The second installment in a three-part series examining how draft shortcomings led to years of bad baseball for the Philadelphia Phillies.
In Part 1 of this series, we detailed the many draft misses of the Philadelphia Phillies between 2003 and 2006 even as the team on the field ramped up its performance, setting the stage for what would become an unprecedented run of success in the team’s history. Now, we turn our attention to the Phillies’ draft record during the years when they began winning division titles, supplying further evidence of why the Phils would crash back down to earth so spectacularly since they had no help from within their system.
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In the 2007 draft, the Phillies had the 19th overall pick, and they used it on standout college pitcher Joe Savery. No doubt the Phillies thought that Savery could pair with Cole Hamels for a dynamite 1-2 left-handed punch atop the rotation in short order, but things didn’t exactly work out that way. Savery didn’t get to the majors until 2011, and then only as a reliever. He never started a game in his MLB career, with the Phillies finally waiving him in 2014.
Travis d’Arnaud and Michael Taylor were supposed to be future pieces, and the Phillies at least made use of them by sending them to Toronto along with Kyle Drabek (discussed in Part 1) for Roy Halladay. Thankfully, none of these players has gone on to make the Phils regret the decision. As for the rest of their 2007 draft, only Jake Diekman ever made an iota of an impact.
The Phillies would turn their attention to shortstop in the first round of the 2008 draft, selecting Anthony Hewitt as Jimmy Rollins’ presumed successor down the road. But he never cracked a major league roster. They also got nothing out of Zach Collier, but were at least able to package Anthony Gose in the Roy Oswalt trade. They made out ok with Vance Worley (whom they were drafting for the second time after taking him previously in 2005), but the rest of the draft was a throwaway. Looking at you, Jonathan Pettibone.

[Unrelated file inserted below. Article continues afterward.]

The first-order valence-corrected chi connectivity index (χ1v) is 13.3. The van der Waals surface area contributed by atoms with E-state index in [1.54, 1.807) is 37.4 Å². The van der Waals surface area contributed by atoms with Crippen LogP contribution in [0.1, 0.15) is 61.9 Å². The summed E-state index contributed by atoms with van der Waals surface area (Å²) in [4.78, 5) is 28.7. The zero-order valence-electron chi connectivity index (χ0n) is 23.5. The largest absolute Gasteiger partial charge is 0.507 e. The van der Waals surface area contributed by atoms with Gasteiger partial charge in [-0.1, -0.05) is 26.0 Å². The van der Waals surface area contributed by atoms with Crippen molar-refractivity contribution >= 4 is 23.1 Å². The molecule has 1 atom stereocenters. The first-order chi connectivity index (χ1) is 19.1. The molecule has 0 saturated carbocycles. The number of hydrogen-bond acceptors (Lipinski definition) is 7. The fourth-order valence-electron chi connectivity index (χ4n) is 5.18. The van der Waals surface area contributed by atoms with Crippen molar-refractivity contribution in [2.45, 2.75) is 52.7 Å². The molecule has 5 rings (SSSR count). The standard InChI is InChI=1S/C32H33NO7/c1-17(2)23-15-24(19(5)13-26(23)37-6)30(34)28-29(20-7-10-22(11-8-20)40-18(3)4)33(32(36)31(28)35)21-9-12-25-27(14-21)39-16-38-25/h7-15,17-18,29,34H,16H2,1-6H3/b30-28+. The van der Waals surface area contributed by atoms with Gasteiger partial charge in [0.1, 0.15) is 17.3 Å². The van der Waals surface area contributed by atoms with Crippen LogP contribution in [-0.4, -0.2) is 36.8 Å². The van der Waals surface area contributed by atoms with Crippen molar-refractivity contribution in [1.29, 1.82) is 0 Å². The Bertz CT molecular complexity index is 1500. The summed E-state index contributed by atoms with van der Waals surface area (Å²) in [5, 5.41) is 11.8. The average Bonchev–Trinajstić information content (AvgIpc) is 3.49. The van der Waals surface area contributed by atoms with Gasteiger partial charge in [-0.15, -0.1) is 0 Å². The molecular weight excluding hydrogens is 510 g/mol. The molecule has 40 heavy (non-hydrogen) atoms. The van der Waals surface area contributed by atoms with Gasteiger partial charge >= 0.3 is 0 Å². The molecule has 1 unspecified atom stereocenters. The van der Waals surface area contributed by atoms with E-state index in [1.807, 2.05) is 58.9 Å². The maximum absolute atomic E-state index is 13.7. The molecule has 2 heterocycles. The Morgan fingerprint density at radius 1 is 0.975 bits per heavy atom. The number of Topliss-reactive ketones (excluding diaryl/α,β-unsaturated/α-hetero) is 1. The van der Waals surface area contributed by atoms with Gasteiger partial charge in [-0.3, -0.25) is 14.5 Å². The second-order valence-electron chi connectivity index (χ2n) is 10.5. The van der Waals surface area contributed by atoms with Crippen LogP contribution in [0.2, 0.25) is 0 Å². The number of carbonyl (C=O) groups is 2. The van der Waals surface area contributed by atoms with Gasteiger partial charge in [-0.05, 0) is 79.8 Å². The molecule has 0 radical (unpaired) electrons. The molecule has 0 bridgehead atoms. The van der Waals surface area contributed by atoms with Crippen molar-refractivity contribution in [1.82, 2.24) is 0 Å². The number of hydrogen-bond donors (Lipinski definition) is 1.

All along the way, nobody was noticing the state of the farm system because the Phillies were tasting October glory. Who cared about the future at that point?
Success on the field, of course, means that your draft position isn’t very good, so the Phils had to contend with that. Plus, even the top picks can be a crapshoot. Still, hindsight shows that the team looked like it had absolutely no idea what it was doing with its selections during this time period.
Victims of their own success, the Phillies didn’t select until the 75th pick in 2009, when they took Kelly Dugan. Yes, THE Kelly Dugan. Subsequent rounds brought them luminaries such as Kyrell Hudson, Adam Buschini, Matt Way, and Steven Inch. The only players of consequence that they unearthed later on were Korean league phenom Aaron Altherr and perennial hanger-on Darrin Ruf.
That would close the book on a decade of Phillies drafts that started with them assembling pieces of a championship roster with selections like Chase Utley, Cole Hamels, and Ryan Howard but which concluded with players who couldn’t even crack a major league roster. You can call it bad luck coupled with increasingly lower draft slots thanks to the team being good. But you really have to wonder about the approach of Marti Wolever and the rest of the Phillies’ scouting department. When we wrap things up in Part 3, we’ll go even deeper into the demise of the Phillies’ farm system, the final nail in the coffin for the team’s run of dominance.